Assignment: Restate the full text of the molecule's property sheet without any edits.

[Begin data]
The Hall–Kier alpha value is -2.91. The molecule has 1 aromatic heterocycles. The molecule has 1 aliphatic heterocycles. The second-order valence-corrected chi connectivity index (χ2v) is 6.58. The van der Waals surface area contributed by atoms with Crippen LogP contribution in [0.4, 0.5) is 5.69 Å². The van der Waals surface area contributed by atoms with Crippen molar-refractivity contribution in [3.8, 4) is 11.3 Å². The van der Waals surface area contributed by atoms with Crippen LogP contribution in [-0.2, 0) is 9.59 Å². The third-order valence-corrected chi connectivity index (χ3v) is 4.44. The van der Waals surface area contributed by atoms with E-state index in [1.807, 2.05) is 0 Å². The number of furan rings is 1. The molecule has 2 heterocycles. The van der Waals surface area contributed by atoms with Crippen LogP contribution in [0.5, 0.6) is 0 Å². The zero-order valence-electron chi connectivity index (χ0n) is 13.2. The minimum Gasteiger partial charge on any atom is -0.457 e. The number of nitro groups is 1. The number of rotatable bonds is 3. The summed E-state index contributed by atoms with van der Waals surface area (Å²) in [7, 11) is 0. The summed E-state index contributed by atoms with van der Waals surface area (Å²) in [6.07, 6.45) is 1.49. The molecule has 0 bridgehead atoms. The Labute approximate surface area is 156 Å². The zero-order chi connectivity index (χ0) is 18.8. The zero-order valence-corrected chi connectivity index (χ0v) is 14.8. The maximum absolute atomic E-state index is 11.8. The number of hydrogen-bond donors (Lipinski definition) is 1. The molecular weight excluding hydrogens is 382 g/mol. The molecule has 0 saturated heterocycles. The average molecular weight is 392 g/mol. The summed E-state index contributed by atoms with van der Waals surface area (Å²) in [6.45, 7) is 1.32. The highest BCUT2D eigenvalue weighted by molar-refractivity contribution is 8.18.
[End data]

The Hall–Kier alpha value is -2.91. The molecule has 1 aromatic heterocycles. The molecule has 1 aliphatic heterocycles. The second-order valence-corrected chi connectivity index (χ2v) is 6.58. The van der Waals surface area contributed by atoms with Crippen LogP contribution in [0.4, 0.5) is 5.69 Å². The van der Waals surface area contributed by atoms with Crippen molar-refractivity contribution in [3.8, 4) is 11.3 Å². The van der Waals surface area contributed by atoms with Crippen LogP contribution in [-0.2, 0) is 9.59 Å². The third-order valence-corrected chi connectivity index (χ3v) is 4.44. The van der Waals surface area contributed by atoms with E-state index in [1.807, 2.05) is 0 Å². The number of furan rings is 1. The molecule has 2 heterocycles. The van der Waals surface area contributed by atoms with Crippen LogP contribution in [0.5, 0.6) is 0 Å². The zero-order valence-electron chi connectivity index (χ0n) is 13.2. The minimum Gasteiger partial charge on any atom is -0.457 e. The number of nitro groups is 1. The number of rotatable bonds is 3. The summed E-state index contributed by atoms with van der Waals surface area (Å²) in [7, 11) is 0. The summed E-state index contributed by atoms with van der Waals surface area (Å²) in [6.07, 6.45) is 1.49. The molecule has 0 bridgehead atoms. The Labute approximate surface area is 156 Å². The zero-order chi connectivity index (χ0) is 18.8. The zero-order valence-corrected chi connectivity index (χ0v) is 14.8. The maximum absolute atomic E-state index is 11.8. The number of hydrogen-bond donors (Lipinski definition) is 1. The molecular weight excluding hydrogens is 382 g/mol. The molecule has 0 saturated heterocycles. The average molecular weight is 392 g/mol. The summed E-state index contributed by atoms with van der Waals surface area (Å²) in [6.45, 7) is 1.32. The highest BCUT2D eigenvalue weighted by molar-refractivity contribution is 8.18.